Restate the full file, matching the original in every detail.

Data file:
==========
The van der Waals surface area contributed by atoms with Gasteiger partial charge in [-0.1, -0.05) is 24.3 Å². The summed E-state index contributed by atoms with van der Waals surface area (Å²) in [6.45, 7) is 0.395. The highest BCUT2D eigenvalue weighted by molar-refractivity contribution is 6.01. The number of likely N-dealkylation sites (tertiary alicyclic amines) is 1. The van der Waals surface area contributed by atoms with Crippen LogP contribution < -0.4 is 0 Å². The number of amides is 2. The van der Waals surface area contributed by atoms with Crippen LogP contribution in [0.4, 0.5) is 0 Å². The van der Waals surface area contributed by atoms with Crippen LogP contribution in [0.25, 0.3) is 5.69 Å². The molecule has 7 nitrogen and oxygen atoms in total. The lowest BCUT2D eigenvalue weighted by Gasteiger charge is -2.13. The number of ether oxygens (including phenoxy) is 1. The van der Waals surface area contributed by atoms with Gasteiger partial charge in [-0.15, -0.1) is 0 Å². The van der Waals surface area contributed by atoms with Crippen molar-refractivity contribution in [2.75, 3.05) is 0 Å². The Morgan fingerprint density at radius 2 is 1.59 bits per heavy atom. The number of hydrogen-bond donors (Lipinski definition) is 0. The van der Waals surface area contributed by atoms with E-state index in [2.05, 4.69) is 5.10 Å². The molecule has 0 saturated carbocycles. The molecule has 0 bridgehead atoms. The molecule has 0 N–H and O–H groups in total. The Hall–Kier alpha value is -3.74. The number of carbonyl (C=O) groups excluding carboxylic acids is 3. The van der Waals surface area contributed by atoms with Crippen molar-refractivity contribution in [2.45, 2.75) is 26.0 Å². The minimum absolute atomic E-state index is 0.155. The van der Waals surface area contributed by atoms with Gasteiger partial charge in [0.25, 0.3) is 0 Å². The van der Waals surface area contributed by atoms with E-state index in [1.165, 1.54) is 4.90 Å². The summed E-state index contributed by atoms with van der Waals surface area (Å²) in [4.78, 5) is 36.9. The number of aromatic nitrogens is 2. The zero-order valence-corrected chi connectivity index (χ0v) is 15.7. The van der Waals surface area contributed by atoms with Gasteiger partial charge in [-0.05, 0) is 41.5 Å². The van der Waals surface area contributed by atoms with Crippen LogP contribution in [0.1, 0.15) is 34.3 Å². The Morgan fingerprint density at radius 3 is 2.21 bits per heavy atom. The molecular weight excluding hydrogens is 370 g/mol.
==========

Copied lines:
The van der Waals surface area contributed by atoms with Gasteiger partial charge in [-0.1, -0.05) is 24.3 Å². The summed E-state index contributed by atoms with van der Waals surface area (Å²) in [6.45, 7) is 0.395. The highest BCUT2D eigenvalue weighted by molar-refractivity contribution is 6.01. The number of likely N-dealkylation sites (tertiary alicyclic amines) is 1. The van der Waals surface area contributed by atoms with Crippen LogP contribution < -0.4 is 0 Å². The number of amides is 2. The van der Waals surface area contributed by atoms with Crippen LogP contribution in [0.4, 0.5) is 0 Å². The van der Waals surface area contributed by atoms with Crippen LogP contribution in [0.25, 0.3) is 5.69 Å². The molecule has 7 nitrogen and oxygen atoms in total. The lowest BCUT2D eigenvalue weighted by Gasteiger charge is -2.13. The number of ether oxygens (including phenoxy) is 1. The van der Waals surface area contributed by atoms with Gasteiger partial charge in [-0.15, -0.1) is 0 Å². The van der Waals surface area contributed by atoms with Crippen molar-refractivity contribution in [2.75, 3.05) is 0 Å². The Morgan fingerprint density at radius 2 is 1.59 bits per heavy atom. The number of hydrogen-bond donors (Lipinski definition) is 0. The van der Waals surface area contributed by atoms with E-state index in [2.05, 4.69) is 5.10 Å². The molecule has 0 saturated carbocycles. The molecule has 0 bridgehead atoms. The molecule has 0 N–H and O–H groups in total. The Hall–Kier alpha value is -3.74. The number of carbonyl (C=O) groups excluding carboxylic acids is 3. The van der Waals surface area contributed by atoms with Crippen molar-refractivity contribution in [2.45, 2.75) is 26.0 Å². The minimum absolute atomic E-state index is 0.155. The van der Waals surface area contributed by atoms with Gasteiger partial charge in [0.25, 0.3) is 0 Å². The van der Waals surface area contributed by atoms with E-state index in [1.165, 1.54) is 4.90 Å². The summed E-state index contributed by atoms with van der Waals surface area (Å²) in [4.78, 5) is 36.9. The number of aromatic nitrogens is 2. The zero-order valence-corrected chi connectivity index (χ0v) is 15.7. The van der Waals surface area contributed by atoms with Gasteiger partial charge in [-0.05, 0) is 41.5 Å². The van der Waals surface area contributed by atoms with Crippen LogP contribution in [0.1, 0.15) is 34.3 Å². The Morgan fingerprint density at radius 3 is 2.21 bits per heavy atom. The molecular weight excluding hydrogens is 370 g/mol.